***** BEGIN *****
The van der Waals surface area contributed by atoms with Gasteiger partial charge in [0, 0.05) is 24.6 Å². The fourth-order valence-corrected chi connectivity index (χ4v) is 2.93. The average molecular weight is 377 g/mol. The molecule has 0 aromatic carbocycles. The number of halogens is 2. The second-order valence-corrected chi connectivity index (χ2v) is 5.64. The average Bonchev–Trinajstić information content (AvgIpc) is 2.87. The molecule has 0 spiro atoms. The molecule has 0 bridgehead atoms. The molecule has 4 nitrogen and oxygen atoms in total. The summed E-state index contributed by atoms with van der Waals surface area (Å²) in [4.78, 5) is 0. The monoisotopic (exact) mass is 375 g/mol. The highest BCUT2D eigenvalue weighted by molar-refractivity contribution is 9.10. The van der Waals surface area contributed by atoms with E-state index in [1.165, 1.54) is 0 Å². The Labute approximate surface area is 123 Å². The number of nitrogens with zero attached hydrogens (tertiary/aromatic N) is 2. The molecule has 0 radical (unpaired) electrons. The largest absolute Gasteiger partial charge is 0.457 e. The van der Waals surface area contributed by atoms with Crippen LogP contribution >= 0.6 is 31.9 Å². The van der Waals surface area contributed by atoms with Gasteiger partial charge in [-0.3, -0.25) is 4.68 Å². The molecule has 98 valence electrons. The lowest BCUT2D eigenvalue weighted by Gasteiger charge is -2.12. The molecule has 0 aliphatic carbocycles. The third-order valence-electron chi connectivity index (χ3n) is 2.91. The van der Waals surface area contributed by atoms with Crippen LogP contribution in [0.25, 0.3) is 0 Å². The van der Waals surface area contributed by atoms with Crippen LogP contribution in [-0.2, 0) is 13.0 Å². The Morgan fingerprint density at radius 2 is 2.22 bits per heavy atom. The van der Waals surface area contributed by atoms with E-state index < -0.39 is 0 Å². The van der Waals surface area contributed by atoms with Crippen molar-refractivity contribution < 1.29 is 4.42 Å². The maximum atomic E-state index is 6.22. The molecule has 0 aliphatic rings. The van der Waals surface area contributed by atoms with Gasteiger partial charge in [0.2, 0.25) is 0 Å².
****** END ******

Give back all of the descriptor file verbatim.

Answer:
The van der Waals surface area contributed by atoms with Gasteiger partial charge in [0, 0.05) is 24.6 Å². The fourth-order valence-corrected chi connectivity index (χ4v) is 2.93. The average molecular weight is 377 g/mol. The molecule has 0 aromatic carbocycles. The number of halogens is 2. The second-order valence-corrected chi connectivity index (χ2v) is 5.64. The average Bonchev–Trinajstić information content (AvgIpc) is 2.87. The molecule has 0 spiro atoms. The molecule has 0 bridgehead atoms. The molecule has 4 nitrogen and oxygen atoms in total. The summed E-state index contributed by atoms with van der Waals surface area (Å²) in [4.78, 5) is 0. The monoisotopic (exact) mass is 375 g/mol. The highest BCUT2D eigenvalue weighted by molar-refractivity contribution is 9.10. The van der Waals surface area contributed by atoms with E-state index in [1.165, 1.54) is 0 Å². The Labute approximate surface area is 123 Å². The number of nitrogens with zero attached hydrogens (tertiary/aromatic N) is 2. The molecule has 0 radical (unpaired) electrons. The largest absolute Gasteiger partial charge is 0.457 e. The van der Waals surface area contributed by atoms with Crippen LogP contribution >= 0.6 is 31.9 Å². The van der Waals surface area contributed by atoms with Gasteiger partial charge in [-0.3, -0.25) is 4.68 Å². The molecule has 98 valence electrons. The lowest BCUT2D eigenvalue weighted by Gasteiger charge is -2.12. The molecule has 0 aliphatic carbocycles. The third-order valence-electron chi connectivity index (χ3n) is 2.91. The van der Waals surface area contributed by atoms with Crippen LogP contribution in [0.25, 0.3) is 0 Å². The van der Waals surface area contributed by atoms with Crippen LogP contribution in [-0.2, 0) is 13.0 Å². The Morgan fingerprint density at radius 2 is 2.22 bits per heavy atom. The van der Waals surface area contributed by atoms with E-state index < -0.39 is 0 Å². The van der Waals surface area contributed by atoms with Crippen molar-refractivity contribution < 1.29 is 4.42 Å². The maximum atomic E-state index is 6.22. The molecule has 0 aliphatic rings. The van der Waals surface area contributed by atoms with Gasteiger partial charge in [0.2, 0.25) is 0 Å².